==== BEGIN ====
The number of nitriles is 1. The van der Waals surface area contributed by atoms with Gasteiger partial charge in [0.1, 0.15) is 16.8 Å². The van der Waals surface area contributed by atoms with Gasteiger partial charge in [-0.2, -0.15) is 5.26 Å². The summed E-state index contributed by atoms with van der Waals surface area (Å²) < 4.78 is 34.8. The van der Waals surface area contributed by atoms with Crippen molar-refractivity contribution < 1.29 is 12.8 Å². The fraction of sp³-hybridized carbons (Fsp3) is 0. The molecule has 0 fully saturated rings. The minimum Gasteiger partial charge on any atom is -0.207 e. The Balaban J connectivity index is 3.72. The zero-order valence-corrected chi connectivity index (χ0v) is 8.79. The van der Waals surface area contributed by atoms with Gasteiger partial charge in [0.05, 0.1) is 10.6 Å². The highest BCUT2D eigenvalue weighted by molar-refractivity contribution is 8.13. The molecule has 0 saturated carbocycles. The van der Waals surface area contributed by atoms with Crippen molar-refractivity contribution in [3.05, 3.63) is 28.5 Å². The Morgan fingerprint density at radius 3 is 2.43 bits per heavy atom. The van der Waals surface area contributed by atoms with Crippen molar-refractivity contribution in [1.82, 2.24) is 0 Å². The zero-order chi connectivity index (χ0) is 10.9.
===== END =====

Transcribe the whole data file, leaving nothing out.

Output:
The number of nitriles is 1. The van der Waals surface area contributed by atoms with Gasteiger partial charge in [0.1, 0.15) is 16.8 Å². The van der Waals surface area contributed by atoms with Gasteiger partial charge in [-0.2, -0.15) is 5.26 Å². The summed E-state index contributed by atoms with van der Waals surface area (Å²) < 4.78 is 34.8. The van der Waals surface area contributed by atoms with Crippen molar-refractivity contribution < 1.29 is 12.8 Å². The fraction of sp³-hybridized carbons (Fsp3) is 0. The molecule has 0 fully saturated rings. The minimum Gasteiger partial charge on any atom is -0.207 e. The Balaban J connectivity index is 3.72. The zero-order valence-corrected chi connectivity index (χ0v) is 8.79. The van der Waals surface area contributed by atoms with Gasteiger partial charge in [0.05, 0.1) is 10.6 Å². The highest BCUT2D eigenvalue weighted by molar-refractivity contribution is 8.13. The molecule has 0 saturated carbocycles. The van der Waals surface area contributed by atoms with Crippen molar-refractivity contribution in [3.05, 3.63) is 28.5 Å². The Morgan fingerprint density at radius 3 is 2.43 bits per heavy atom. The van der Waals surface area contributed by atoms with Crippen molar-refractivity contribution in [1.82, 2.24) is 0 Å². The zero-order chi connectivity index (χ0) is 10.9.